The Union victory in 1865 marked the close of the Civil War. One of the most widely anticipated benefits of emancipation was freedom of movement. No longer confined by law to a slaveholder’s plantation, most formerly enslaved African Americans expected to have the option of migrating. However, during Reconstruction, “vagrancy” laws, debt peonage and the convict-lease system were quickly implemented to curtail the new freedom. And because African American labor had been the mainstay of the southern economy, efforts to force them to remain and work in the communities where they had been enslaved often succeeded because they were destitute, and the “40 acres and a mule” they expected never arrived.
The legal battle for equality continued with the passage of the 14th and 15th Amendments, but unfavorable Supreme Court decisions, Jim Crow laws, separate-but-equal policies and a campaign of terrorism carried out by the KKK and allied groups, made sure that African Americans would not easily achieve their real freedom in the Southern states. Moreover, those who migrated to the North quickly realized they had not reached the promised land and continued to face discriminatory practices in housing and employment. Those that had migrated to the West, however, fared better. Finally, in 1954, the Brown v. School Board of Topeka, Kansas, decision declared segregation to be unconstitutional.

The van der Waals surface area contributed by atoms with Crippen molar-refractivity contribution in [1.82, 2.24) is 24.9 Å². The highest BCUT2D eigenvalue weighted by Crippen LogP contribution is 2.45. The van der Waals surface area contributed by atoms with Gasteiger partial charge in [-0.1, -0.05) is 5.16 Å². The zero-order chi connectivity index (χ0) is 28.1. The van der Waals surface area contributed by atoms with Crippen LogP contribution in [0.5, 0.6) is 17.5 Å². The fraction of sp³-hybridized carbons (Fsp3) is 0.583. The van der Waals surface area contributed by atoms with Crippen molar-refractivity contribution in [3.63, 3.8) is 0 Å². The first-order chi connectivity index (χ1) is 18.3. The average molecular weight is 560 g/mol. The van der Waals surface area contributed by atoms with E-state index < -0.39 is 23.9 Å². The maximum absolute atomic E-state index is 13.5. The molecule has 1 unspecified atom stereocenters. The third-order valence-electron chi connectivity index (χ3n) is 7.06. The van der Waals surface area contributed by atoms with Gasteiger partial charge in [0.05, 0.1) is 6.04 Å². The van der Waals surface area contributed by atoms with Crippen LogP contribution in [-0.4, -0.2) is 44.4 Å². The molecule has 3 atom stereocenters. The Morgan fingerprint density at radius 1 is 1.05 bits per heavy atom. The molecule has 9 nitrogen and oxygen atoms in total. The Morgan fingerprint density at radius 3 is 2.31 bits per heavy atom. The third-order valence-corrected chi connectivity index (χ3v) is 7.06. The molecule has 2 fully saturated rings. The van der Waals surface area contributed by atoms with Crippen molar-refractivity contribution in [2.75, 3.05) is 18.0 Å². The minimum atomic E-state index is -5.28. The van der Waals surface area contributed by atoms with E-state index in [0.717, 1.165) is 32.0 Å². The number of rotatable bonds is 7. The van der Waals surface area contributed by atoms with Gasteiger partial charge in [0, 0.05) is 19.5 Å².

Despite the hardships, many native-born African Americans succeeded in almost all occupations. And, like all other ethnic and cultural groups that made a life for themselves and their families in America, the native-born African Americans have made—and continue to make—a vital contribution to our nation’s growth. (Text and photographs from the Americans All Classroom Resources.)